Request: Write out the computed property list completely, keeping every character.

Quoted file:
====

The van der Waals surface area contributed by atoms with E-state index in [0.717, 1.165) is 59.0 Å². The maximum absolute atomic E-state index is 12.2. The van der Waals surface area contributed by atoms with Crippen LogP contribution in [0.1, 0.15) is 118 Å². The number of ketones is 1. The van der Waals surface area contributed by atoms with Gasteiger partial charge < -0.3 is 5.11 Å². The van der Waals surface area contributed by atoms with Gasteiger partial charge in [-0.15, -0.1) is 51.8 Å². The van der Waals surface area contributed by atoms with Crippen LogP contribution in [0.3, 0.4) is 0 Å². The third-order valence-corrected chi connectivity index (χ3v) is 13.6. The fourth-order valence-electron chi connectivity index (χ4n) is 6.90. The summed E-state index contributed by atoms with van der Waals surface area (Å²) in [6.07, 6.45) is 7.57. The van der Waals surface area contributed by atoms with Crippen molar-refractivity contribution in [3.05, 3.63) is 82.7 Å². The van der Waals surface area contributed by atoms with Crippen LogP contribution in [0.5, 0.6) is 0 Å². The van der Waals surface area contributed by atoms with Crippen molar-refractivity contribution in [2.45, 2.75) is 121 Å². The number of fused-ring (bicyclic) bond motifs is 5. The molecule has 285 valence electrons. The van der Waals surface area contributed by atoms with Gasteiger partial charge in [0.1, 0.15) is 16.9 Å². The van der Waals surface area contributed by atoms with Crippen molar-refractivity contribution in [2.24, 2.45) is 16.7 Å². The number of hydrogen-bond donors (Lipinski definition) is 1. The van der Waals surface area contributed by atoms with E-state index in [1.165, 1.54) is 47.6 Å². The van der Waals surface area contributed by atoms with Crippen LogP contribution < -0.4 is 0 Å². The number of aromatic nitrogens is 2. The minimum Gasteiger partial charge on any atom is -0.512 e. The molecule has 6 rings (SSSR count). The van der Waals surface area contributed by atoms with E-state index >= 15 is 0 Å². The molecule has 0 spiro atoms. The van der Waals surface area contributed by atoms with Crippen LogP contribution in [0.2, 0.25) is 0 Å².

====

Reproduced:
The van der Waals surface area contributed by atoms with E-state index in [0.717, 1.165) is 59.0 Å². The maximum absolute atomic E-state index is 12.2. The van der Waals surface area contributed by atoms with Crippen LogP contribution in [0.1, 0.15) is 118 Å². The number of ketones is 1. The van der Waals surface area contributed by atoms with Gasteiger partial charge < -0.3 is 5.11 Å². The van der Waals surface area contributed by atoms with Gasteiger partial charge in [-0.15, -0.1) is 51.8 Å². The van der Waals surface area contributed by atoms with Crippen LogP contribution in [0.3, 0.4) is 0 Å². The third-order valence-corrected chi connectivity index (χ3v) is 13.6. The fourth-order valence-electron chi connectivity index (χ4n) is 6.90. The summed E-state index contributed by atoms with van der Waals surface area (Å²) in [6.07, 6.45) is 7.57. The van der Waals surface area contributed by atoms with Crippen molar-refractivity contribution in [3.05, 3.63) is 82.7 Å². The van der Waals surface area contributed by atoms with Crippen LogP contribution in [0.5, 0.6) is 0 Å². The van der Waals surface area contributed by atoms with Crippen molar-refractivity contribution in [2.45, 2.75) is 121 Å². The number of fused-ring (bicyclic) bond motifs is 5. The molecule has 285 valence electrons. The van der Waals surface area contributed by atoms with Gasteiger partial charge in [0.1, 0.15) is 16.9 Å². The van der Waals surface area contributed by atoms with Crippen molar-refractivity contribution in [2.24, 2.45) is 16.7 Å². The number of hydrogen-bond donors (Lipinski definition) is 1. The van der Waals surface area contributed by atoms with E-state index in [1.165, 1.54) is 47.6 Å². The van der Waals surface area contributed by atoms with Crippen LogP contribution < -0.4 is 0 Å². The number of aromatic nitrogens is 2. The minimum Gasteiger partial charge on any atom is -0.512 e. The molecule has 6 rings (SSSR count). The van der Waals surface area contributed by atoms with E-state index >= 15 is 0 Å². The molecule has 0 spiro atoms. The van der Waals surface area contributed by atoms with Crippen LogP contribution in [0.2, 0.25) is 0 Å².